• It’s not too bad. You get used to reading a page a bit quicker. Probably depends on how good the book is, as if the plot isn’t up to scratch it can heightened feelings of slow pace or dragging or give the illusion, in my opinion, principally because of the increased page length, which of course makes you think it is a much longer book than it actually is. I read a Joanna Cannan novel in large print and I was fine with that one. What book did you get in large print?

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  2. This is one of my favorites by White. I didn’t mind Miss Loveapple being somewhat odd and unsympathetic because she’s such an unusual lead for this kind of story. It’s an interesting book because there are all these plots going on at the same time, and you don’t think they can possibly come together but somehow they do.

    Liked by 1 person

    • Funny how a book can take people differently! I wasn’t unconvinced about them all leading to one conclusion, but I just found too ungrounded and un-established to have the same effect on me as they do in other White novels. With so much going on it is understandable you can’t give every as much attention as you would like. I still feel the emphasis on the holiday sequence was a mistake, but in part I feel my expectations were quite high given my last two reads by White.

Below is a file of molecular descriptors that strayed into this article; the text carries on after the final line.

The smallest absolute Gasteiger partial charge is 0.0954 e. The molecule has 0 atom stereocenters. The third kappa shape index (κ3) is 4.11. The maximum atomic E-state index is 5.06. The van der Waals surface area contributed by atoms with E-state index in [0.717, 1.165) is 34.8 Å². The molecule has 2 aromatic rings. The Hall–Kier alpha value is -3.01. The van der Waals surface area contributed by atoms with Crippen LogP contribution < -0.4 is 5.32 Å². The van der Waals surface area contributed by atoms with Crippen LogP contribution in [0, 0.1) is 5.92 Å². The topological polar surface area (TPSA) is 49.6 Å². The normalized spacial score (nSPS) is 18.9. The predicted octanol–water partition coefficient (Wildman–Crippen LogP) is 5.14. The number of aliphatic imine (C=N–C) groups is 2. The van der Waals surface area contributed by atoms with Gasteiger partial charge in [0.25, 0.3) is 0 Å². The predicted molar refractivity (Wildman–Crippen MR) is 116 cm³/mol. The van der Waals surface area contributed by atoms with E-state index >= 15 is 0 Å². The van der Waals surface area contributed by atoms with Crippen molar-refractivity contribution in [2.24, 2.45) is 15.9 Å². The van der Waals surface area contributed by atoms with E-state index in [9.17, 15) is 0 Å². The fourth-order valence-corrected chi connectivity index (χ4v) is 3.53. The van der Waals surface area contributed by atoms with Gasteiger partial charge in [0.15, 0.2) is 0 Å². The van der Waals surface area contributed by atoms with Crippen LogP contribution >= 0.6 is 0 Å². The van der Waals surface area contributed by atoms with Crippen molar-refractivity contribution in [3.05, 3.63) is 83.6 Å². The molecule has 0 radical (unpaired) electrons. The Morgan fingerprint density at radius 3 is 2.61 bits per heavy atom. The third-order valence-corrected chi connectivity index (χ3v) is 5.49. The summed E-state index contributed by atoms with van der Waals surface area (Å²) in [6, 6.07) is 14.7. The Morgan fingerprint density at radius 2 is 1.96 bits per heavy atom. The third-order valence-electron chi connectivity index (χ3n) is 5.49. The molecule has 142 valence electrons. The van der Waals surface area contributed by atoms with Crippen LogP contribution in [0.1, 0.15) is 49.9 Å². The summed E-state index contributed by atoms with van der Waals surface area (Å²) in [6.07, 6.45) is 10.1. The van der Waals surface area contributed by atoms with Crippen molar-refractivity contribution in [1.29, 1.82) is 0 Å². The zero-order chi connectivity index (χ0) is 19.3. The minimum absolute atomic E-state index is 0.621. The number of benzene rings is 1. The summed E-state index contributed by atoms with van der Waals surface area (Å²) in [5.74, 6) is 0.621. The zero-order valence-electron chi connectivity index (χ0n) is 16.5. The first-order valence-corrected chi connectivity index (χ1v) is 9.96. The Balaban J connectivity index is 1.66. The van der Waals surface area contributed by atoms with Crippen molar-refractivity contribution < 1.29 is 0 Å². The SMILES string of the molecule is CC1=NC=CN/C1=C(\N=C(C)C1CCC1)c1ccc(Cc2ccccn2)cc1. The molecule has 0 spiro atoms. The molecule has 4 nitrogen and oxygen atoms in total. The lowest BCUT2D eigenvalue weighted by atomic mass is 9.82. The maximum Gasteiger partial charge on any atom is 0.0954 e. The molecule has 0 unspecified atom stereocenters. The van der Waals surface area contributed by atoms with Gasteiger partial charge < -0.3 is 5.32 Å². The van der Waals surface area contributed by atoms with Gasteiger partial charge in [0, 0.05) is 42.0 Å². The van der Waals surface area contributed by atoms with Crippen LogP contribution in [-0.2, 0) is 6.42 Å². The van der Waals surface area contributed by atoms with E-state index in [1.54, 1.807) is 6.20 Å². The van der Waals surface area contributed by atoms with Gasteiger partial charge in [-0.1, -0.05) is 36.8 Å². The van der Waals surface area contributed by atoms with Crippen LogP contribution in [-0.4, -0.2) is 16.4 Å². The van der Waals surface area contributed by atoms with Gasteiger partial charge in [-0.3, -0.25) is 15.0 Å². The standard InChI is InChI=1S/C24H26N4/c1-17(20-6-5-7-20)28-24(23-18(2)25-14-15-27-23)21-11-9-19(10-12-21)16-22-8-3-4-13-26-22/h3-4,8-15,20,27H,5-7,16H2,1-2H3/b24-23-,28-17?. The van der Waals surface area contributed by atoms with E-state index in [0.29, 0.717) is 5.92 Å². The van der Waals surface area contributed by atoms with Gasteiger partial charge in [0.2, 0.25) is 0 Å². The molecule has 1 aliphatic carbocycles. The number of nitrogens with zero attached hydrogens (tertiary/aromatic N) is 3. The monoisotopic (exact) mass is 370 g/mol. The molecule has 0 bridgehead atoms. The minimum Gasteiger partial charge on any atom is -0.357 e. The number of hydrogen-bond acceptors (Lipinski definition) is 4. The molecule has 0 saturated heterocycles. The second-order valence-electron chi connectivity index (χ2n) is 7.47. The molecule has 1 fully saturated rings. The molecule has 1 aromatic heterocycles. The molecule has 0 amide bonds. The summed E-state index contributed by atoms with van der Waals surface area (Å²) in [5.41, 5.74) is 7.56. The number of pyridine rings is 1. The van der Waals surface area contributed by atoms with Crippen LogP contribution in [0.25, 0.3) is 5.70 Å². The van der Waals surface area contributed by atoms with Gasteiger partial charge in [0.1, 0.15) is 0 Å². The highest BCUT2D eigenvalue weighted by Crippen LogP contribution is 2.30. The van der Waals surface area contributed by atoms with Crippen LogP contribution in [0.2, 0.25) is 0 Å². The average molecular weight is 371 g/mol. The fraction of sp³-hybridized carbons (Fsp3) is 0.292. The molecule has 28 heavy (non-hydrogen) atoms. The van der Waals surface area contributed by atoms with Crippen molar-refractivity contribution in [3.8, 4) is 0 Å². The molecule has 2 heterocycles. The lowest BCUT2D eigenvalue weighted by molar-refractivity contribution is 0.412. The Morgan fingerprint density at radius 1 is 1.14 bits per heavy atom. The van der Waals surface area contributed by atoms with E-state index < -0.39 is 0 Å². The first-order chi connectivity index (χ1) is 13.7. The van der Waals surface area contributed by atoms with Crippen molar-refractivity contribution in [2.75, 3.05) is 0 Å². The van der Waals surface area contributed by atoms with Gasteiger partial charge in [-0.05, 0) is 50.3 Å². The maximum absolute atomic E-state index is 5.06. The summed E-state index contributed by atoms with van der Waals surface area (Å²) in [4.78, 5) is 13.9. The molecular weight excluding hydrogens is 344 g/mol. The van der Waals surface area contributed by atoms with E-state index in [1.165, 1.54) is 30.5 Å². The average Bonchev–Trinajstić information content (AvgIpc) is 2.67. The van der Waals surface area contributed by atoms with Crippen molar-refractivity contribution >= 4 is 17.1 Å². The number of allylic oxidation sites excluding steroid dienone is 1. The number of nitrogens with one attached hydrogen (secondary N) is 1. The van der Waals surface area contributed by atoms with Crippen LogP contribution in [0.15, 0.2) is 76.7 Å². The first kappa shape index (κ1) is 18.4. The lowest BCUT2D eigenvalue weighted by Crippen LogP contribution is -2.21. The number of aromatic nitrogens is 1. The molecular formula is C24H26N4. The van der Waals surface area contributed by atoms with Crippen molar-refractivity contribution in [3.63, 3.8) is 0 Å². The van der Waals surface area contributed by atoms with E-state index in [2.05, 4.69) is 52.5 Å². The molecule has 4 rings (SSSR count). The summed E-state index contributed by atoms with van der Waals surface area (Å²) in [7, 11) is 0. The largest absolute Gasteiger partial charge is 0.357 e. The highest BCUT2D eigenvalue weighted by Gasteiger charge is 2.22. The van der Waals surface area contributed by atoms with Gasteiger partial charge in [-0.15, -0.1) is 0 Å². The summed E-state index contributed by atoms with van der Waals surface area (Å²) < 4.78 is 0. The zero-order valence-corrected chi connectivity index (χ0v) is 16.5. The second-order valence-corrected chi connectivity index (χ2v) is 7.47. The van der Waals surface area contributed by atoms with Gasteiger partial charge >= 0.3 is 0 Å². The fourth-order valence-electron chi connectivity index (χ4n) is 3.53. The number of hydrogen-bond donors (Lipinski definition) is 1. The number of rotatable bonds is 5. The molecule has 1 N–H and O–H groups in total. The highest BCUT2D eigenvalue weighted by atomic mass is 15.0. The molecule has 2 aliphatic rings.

Liked by 1 person

    • If I was reading a PAT Mayo mystery then yes, it would not be pleasant, but PAT writing as Alice Tilton will be fine. I have loved all of the ones I have read so far. Equally I don’t actually go into books feeling grinch-like, it is more a mood which descends once the book has started annoying me. Equally once I have finished the book, done the review, then I am grinch free again.

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  3. Large-print edition was introduced to meet the needs of elderly poor-sighted readers. In kindle books also, one can increase the font size sufficiently to make reading easy. In fact, I read kindle books without reading glasses.

    Liked by 1 person

  4. Thanks for the shoutout, and that is a very fair review, you are most respectful of others’ tastes! I have rarely felt so strongly when reading the book ‘I am loving this, but most people will hate it’, I could see it so clearly. Well, between us, people can see both sides then decide whether to read it.

    Liked by 1 person

    • Exactly! It is one of those marmite books, that given the nature of the protagonist, you will either go on to enjoy or find a bit disappointing. However in terms of clothing you would have been spoilt for choice, as a lot of outfits are mentioned.